Digital Single Lens Reflex (DSLR) cameras work by using a mirror to reflect light from the lens to an optical viewfinder (OVF), either with a prism or a series of mirrors, so you’re seeing in real-time the scene you’re shooting. Although you can’t preview your exposure settings like you can on a mirrorless camera, DSLRs more than make up for it with an exceptional battery life.
The first digital camera prototype was developed in 1975 by a Kodak engineer named Steven Sasson. The camera was roughly the size of a toaster, weighed almost nine pounds, and captured black-and-white images on a digital cassette tape. You could view the 0.1MP images on a special screen—after waiting for 23 seconds for the image to record.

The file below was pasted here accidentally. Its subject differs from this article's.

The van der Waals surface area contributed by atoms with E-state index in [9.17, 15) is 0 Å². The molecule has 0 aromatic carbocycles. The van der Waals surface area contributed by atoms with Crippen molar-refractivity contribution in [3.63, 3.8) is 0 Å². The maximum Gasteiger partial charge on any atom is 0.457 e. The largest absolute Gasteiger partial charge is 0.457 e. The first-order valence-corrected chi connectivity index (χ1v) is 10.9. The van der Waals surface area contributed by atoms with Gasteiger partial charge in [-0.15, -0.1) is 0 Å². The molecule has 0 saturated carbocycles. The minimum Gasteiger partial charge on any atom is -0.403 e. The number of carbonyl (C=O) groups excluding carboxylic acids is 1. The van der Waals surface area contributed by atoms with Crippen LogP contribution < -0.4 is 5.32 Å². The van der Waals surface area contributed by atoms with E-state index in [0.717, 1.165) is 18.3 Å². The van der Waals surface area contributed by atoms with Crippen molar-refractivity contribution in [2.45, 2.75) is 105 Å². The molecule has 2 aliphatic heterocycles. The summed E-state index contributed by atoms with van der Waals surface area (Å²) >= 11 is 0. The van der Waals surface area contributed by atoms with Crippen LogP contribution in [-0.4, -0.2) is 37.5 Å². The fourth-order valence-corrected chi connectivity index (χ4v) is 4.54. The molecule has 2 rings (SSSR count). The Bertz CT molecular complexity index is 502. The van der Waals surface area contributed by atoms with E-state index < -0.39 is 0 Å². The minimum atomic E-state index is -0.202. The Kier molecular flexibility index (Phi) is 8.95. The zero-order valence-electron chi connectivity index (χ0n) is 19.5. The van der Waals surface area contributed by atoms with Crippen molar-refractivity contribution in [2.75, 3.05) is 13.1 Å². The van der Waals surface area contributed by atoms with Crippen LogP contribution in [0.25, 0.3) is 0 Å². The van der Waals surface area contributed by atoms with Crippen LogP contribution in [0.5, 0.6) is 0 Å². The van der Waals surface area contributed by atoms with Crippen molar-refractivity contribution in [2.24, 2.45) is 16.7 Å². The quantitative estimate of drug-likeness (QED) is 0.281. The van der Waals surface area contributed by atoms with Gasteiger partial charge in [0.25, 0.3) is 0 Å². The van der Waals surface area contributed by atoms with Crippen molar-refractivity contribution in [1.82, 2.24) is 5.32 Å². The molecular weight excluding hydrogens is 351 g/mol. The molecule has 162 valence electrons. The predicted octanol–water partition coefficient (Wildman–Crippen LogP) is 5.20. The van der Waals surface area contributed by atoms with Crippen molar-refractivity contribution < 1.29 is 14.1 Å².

Although the first commercial DSLR was officially launched by Kodak in 1991, the cost of these early cameras was prohibitive for most buyers. In 1994, Apple announced the QuickTake, the first color digital camera to sell for under $1,000, and Canon’s PowerShot—the first consumer digital camera able to write images to a hard disk—was released in 1996 at $949.
It was 1999 before DSLRs became accessible (and affordable) to a mass market. Since then, DSLR manufacturers have added a wide variety of features to their cameras, including the ability to record video, state-of-the-art LCD monitors with touch-screen interfaces and menus, and built-in GPS and Wi-Fi® connectivity. Canon and Nikon have led the field, competing with one another to create the latest in consumer camera technology.